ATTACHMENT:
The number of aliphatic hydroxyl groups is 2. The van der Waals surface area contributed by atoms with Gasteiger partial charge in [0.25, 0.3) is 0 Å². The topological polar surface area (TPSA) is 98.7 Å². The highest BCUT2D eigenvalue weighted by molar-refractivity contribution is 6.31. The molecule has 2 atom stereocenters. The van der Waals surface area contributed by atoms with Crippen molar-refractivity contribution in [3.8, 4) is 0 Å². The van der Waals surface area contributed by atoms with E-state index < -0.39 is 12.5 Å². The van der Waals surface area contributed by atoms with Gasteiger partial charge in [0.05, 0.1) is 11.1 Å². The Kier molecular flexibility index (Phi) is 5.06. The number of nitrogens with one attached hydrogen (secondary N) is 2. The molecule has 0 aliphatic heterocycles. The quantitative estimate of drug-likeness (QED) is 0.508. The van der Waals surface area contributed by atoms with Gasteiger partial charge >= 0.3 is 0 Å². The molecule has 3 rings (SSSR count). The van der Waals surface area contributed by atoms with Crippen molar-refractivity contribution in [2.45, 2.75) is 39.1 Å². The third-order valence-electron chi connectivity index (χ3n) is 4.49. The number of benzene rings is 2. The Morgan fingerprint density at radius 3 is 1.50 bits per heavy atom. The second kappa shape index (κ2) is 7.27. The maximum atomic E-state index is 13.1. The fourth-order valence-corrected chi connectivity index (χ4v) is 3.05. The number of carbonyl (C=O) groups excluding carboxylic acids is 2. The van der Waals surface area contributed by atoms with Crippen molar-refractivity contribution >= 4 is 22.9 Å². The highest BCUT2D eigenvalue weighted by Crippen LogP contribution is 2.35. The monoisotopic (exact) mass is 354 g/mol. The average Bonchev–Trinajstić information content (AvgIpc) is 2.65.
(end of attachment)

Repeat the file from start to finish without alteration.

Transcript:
The number of aliphatic hydroxyl groups is 2. The van der Waals surface area contributed by atoms with Gasteiger partial charge in [0.25, 0.3) is 0 Å². The topological polar surface area (TPSA) is 98.7 Å². The highest BCUT2D eigenvalue weighted by molar-refractivity contribution is 6.31. The molecule has 2 atom stereocenters. The van der Waals surface area contributed by atoms with Crippen molar-refractivity contribution in [3.8, 4) is 0 Å². The van der Waals surface area contributed by atoms with E-state index < -0.39 is 12.5 Å². The van der Waals surface area contributed by atoms with Gasteiger partial charge in [0.05, 0.1) is 11.1 Å². The Kier molecular flexibility index (Phi) is 5.06. The number of nitrogens with one attached hydrogen (secondary N) is 2. The molecule has 0 aliphatic heterocycles. The quantitative estimate of drug-likeness (QED) is 0.508. The van der Waals surface area contributed by atoms with Gasteiger partial charge >= 0.3 is 0 Å². The molecule has 3 rings (SSSR count). The van der Waals surface area contributed by atoms with Crippen molar-refractivity contribution in [2.45, 2.75) is 39.1 Å². The third-order valence-electron chi connectivity index (χ3n) is 4.49. The number of benzene rings is 2. The Morgan fingerprint density at radius 3 is 1.50 bits per heavy atom. The second kappa shape index (κ2) is 7.27. The maximum atomic E-state index is 13.1. The fourth-order valence-corrected chi connectivity index (χ4v) is 3.05. The number of carbonyl (C=O) groups excluding carboxylic acids is 2. The van der Waals surface area contributed by atoms with Crippen molar-refractivity contribution >= 4 is 22.9 Å². The highest BCUT2D eigenvalue weighted by Crippen LogP contribution is 2.35. The monoisotopic (exact) mass is 354 g/mol. The average Bonchev–Trinajstić information content (AvgIpc) is 2.65.